A Georgia Digital History Project

 

  

The story of Asaph Perry presented on this web site is an experiment in digital hypertext history. We designed the site to, in a sense, make Asaph's story not only knowable, but transparent.

 

The story is divided into six separate story lines. Each story line is comprised of multiple text blocks or lexia, which are stand-alone chunks of text as well as electronic links that join them. The links in lexia will take you to other parts of the story. This type of reading is non-linear, so if you prefer to read the story in linear fashion, you can start with the opening and follow the links highlighted next to the word "next" at the bottom of the lexia.

 

While reading the story you can also read about the development of the story by clicking on the "Writing" link on the left. Clicking the link titled "Learning" will allow you to read about how your students might learn about the past by engaging Asaph's story. The documents used to construct the story as well as an explanation of how these documents were used are available under the link title "Documenting."

 

An index of all the learning materials available on this site is available.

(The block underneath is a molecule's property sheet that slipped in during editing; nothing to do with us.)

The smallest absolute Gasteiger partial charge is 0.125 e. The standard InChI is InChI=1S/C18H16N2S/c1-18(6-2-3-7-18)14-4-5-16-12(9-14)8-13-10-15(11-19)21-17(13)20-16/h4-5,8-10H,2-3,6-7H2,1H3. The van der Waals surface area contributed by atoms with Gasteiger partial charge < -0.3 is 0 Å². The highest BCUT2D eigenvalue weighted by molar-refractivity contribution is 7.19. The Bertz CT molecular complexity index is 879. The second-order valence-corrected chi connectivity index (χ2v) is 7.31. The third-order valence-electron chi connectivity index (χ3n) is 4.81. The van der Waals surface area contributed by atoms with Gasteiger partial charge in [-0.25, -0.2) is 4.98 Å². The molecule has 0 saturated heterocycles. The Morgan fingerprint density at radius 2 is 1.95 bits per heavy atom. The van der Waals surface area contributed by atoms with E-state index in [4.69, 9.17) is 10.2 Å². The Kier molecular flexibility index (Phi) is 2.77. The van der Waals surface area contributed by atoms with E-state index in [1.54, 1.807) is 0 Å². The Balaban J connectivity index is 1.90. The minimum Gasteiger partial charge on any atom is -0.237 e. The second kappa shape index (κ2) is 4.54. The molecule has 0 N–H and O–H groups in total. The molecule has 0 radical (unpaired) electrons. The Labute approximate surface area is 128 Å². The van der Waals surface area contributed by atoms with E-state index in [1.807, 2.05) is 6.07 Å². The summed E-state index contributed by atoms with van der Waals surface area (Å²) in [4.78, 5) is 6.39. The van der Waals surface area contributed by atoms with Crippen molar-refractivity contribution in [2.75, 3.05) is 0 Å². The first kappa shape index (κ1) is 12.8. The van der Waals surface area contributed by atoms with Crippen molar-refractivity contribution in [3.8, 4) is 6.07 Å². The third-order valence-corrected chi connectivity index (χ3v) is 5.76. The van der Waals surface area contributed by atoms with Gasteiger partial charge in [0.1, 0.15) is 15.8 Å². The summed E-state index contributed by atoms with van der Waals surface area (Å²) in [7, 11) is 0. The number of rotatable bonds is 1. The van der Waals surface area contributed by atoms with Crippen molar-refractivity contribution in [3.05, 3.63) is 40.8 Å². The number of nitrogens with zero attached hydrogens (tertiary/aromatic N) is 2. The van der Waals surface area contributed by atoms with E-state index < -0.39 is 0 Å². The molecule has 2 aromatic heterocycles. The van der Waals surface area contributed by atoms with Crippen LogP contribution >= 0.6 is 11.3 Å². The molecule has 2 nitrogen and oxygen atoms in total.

All the documents in the Asaph Perry Collection are also available.

 

The Asaph Perry Wiki (opens in new window) - Use this site to compose and edit new stories about Aspah Perry, his family, and world around him.

 

 

 

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Learning the story

 

As narrative, the Perry story is normal in dimensions. In some small way we wish to exploit the simplicity of this story in order to consider the idea that the past can be understood as narrative or as a collection of intertwined stories, each with their own characters and plot, but also connected in important and permanent ways. As the Perry story unfolds we will suggest how the story and its narrative structure can be used to understand large and small ideas about the past. Some of these pedagogical prompts may simply extend the story, while others may require more sophisticated generalizations.

 

We will also explore how teachers and students might use the conclusions we have made or the documents we have provided to understand how history is constructed. We will pose alternative versions of some conclusions as examples of how we did our work, hoping that these examples might be used to prompt readers to develop their own alternate versions of the story. We will also pause in places to fill in context, if the story is too shallow. Overall our aim with this pedagogical thread is to provide teachers and students a running commentary on how we might all learn from the story and how we might intentionally use these resources or related resources to construct history.